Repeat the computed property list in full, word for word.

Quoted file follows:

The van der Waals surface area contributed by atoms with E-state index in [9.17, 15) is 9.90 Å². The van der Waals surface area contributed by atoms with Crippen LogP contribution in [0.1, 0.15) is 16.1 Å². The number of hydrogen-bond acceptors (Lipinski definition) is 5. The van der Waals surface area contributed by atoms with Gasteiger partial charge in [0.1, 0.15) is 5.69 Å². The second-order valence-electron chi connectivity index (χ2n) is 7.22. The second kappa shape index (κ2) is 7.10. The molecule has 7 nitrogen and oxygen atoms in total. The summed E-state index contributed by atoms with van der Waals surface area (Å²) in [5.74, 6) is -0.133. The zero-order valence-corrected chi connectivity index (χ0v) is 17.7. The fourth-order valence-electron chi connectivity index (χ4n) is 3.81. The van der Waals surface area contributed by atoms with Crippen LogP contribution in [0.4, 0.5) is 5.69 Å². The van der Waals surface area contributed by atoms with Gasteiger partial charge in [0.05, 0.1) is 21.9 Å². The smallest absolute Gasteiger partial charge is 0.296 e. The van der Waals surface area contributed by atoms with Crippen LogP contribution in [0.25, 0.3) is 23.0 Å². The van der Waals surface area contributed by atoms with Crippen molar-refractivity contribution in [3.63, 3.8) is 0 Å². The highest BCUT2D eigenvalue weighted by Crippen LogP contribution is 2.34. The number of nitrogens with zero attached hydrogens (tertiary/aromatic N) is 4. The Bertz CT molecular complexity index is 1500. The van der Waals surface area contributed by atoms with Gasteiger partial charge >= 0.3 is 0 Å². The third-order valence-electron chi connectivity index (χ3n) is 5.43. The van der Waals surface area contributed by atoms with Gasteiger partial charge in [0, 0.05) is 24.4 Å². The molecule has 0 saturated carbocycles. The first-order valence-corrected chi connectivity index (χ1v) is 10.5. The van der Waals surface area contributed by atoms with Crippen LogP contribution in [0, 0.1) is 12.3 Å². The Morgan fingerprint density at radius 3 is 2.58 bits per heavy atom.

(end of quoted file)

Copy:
The van der Waals surface area contributed by atoms with E-state index in [9.17, 15) is 9.90 Å². The van der Waals surface area contributed by atoms with Crippen LogP contribution in [0.1, 0.15) is 16.1 Å². The number of hydrogen-bond acceptors (Lipinski definition) is 5. The van der Waals surface area contributed by atoms with Gasteiger partial charge in [0.1, 0.15) is 5.69 Å². The second-order valence-electron chi connectivity index (χ2n) is 7.22. The second kappa shape index (κ2) is 7.10. The molecule has 7 nitrogen and oxygen atoms in total. The summed E-state index contributed by atoms with van der Waals surface area (Å²) in [5.74, 6) is -0.133. The zero-order valence-corrected chi connectivity index (χ0v) is 17.7. The fourth-order valence-electron chi connectivity index (χ4n) is 3.81. The van der Waals surface area contributed by atoms with Crippen LogP contribution in [0.4, 0.5) is 5.69 Å². The van der Waals surface area contributed by atoms with Gasteiger partial charge in [0.05, 0.1) is 21.9 Å². The smallest absolute Gasteiger partial charge is 0.296 e. The van der Waals surface area contributed by atoms with Crippen LogP contribution in [0.25, 0.3) is 23.0 Å². The van der Waals surface area contributed by atoms with Crippen molar-refractivity contribution in [3.63, 3.8) is 0 Å². The highest BCUT2D eigenvalue weighted by Crippen LogP contribution is 2.34. The number of nitrogens with zero attached hydrogens (tertiary/aromatic N) is 4. The Bertz CT molecular complexity index is 1500. The van der Waals surface area contributed by atoms with Gasteiger partial charge >= 0.3 is 0 Å². The third-order valence-electron chi connectivity index (χ3n) is 5.43. The van der Waals surface area contributed by atoms with Gasteiger partial charge in [0, 0.05) is 24.4 Å². The molecule has 0 saturated carbocycles. The first-order valence-corrected chi connectivity index (χ1v) is 10.5. The van der Waals surface area contributed by atoms with Crippen LogP contribution in [0, 0.1) is 12.3 Å². The Morgan fingerprint density at radius 3 is 2.58 bits per heavy atom.